There’s no question that grave markers are an invaluable resource for birth and death dates, full names, and family connections. However, when we try to tell a person’s story, we often over look them or give them only passing attention. We look for something more dynamic than a cold stone to illustrate someone’s personal history.
But grave markers are more than a resource. They’re a memorial to a life that has passed. And many times, if you listen and observe closely, they also tell a story.
My friend John Kingston put it well in his post The Stories beneath Us.
These are the monuments of people who have lived and died; some a century or two before you; others so recent that the patch of sod hasn’t yet taken root. Entire lifespans reduced to a nameplate and maybe even a phrase or two.
Ever go to a cemetery and notice several graves of individuals who were contemporaries in close proximity to each other? It makes you wonder. Are there stories there? Where they women who attended the same church, raised children together, quilted together, and reminisced together in their sunset years? Did the men go off to war together? Time to start asking questions!
Walking through an old cemetery, it’s easy to spot the graves of prominent community members. Rather than a simple headstone, there’s a statue or memorial. Some families may even have their own mausoleum or an area of the cemetery. That too, is the beginning of a story. Was that wealth passed down over generations or was there an identifiable period when prosperity hit? Were they some of the original settlers of the community?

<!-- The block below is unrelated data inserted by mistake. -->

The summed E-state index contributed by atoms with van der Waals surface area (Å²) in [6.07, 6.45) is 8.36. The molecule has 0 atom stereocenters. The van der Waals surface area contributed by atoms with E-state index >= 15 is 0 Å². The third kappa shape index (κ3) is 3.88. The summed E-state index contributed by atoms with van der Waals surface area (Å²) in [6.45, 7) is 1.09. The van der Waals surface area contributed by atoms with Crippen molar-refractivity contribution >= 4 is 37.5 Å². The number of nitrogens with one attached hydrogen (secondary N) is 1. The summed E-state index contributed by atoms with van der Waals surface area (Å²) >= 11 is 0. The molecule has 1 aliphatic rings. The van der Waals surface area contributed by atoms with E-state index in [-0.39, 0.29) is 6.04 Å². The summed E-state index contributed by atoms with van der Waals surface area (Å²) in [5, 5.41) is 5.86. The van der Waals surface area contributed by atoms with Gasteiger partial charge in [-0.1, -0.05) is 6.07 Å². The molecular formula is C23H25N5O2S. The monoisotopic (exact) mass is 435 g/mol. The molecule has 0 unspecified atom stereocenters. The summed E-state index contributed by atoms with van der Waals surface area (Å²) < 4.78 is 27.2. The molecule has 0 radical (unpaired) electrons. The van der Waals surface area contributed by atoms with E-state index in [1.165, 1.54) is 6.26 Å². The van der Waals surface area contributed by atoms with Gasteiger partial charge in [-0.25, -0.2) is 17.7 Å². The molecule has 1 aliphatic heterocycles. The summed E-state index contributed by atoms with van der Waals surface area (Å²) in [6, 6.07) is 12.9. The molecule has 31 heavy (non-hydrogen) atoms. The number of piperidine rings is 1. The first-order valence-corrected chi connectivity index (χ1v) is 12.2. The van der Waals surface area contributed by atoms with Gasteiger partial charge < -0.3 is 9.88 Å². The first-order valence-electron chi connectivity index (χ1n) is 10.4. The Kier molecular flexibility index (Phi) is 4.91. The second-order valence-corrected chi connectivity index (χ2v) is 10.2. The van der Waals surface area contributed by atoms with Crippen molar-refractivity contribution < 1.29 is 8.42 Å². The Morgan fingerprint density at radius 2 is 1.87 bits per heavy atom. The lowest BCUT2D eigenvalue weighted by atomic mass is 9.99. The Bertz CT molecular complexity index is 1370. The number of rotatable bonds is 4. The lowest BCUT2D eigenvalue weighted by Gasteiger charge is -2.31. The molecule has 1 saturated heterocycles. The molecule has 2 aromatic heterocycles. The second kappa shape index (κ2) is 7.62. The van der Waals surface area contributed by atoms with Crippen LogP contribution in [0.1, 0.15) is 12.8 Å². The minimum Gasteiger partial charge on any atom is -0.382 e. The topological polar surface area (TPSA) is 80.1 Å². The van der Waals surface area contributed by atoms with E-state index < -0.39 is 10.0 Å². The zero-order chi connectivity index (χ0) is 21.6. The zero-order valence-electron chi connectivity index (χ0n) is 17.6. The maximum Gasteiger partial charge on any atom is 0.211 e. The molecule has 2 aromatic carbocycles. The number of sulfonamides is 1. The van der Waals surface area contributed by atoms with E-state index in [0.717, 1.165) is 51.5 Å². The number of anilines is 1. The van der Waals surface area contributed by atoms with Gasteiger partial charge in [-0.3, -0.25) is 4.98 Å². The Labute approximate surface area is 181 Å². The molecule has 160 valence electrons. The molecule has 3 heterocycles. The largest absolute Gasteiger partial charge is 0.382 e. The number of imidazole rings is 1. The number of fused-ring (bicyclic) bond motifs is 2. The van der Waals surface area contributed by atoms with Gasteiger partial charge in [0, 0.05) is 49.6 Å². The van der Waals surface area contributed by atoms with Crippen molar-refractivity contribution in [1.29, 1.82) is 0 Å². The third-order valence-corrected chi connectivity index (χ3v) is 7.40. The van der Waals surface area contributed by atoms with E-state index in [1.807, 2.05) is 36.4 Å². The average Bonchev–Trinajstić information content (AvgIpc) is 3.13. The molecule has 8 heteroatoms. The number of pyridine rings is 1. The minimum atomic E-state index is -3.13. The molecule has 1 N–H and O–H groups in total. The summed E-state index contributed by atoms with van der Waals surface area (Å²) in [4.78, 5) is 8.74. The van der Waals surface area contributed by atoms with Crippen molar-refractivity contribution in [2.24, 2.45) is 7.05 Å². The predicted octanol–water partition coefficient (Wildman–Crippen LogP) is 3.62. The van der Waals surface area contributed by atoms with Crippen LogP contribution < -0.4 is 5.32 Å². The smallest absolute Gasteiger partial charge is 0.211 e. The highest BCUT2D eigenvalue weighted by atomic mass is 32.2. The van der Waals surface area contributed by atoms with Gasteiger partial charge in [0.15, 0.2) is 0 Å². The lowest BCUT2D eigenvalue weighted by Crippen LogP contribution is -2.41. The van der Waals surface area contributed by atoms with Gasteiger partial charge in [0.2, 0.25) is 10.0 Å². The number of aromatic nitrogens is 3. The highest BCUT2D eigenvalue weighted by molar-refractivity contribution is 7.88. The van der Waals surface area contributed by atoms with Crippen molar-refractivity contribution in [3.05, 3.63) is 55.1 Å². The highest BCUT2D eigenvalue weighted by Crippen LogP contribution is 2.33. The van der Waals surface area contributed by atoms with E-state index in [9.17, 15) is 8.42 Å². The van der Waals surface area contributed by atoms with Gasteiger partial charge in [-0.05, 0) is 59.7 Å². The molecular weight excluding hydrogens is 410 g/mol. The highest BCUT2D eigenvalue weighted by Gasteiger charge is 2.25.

Carvings and Epitaphs
As public cemeteries emerged in the 19th century, grave markers became a popular way to memorialize deceased family members. Grievers left their marks—sometimes with a simple epitaph; other times with elaborate carvings. They’re worth paying attention to. The choices the families made are the murmurings of stories.
Here the interests of the genealogist and the family storyteller intersect. The symbols on gravestones often reveal a person’s religious, fraternal, and professional affiliations. For instance, a dog can represent fidelity. Graveaddiction.com has great photos and explanations.
Understanding the historical context of these symbols can help you understand the lives of ancestors. For instance, I once saw a hand pointing down on a grave. I was relieved to read that this is thought to be the hand of God reaching down from Heaven—not an indication of which way the deceased was headed for his afterlife.
There’s another reason that gravestones can tell stories that other records might leave out. Especially in the immediate aftermath of a tragedy or sudden death, families make decisions on the fly. Carving, however, takes more time, making it easier for families to put more thought into the grave markers.
I know when my sister and I ordered our parents’ headstone, we put a lot of thought into symbolism of the places they loved.
Incorporating Grave Markers into Family Stories
Even if you’re not interested in genealogy yourself, preserving and passing down grave marker information and photographs is a great service to future family researchers. Pay it forward!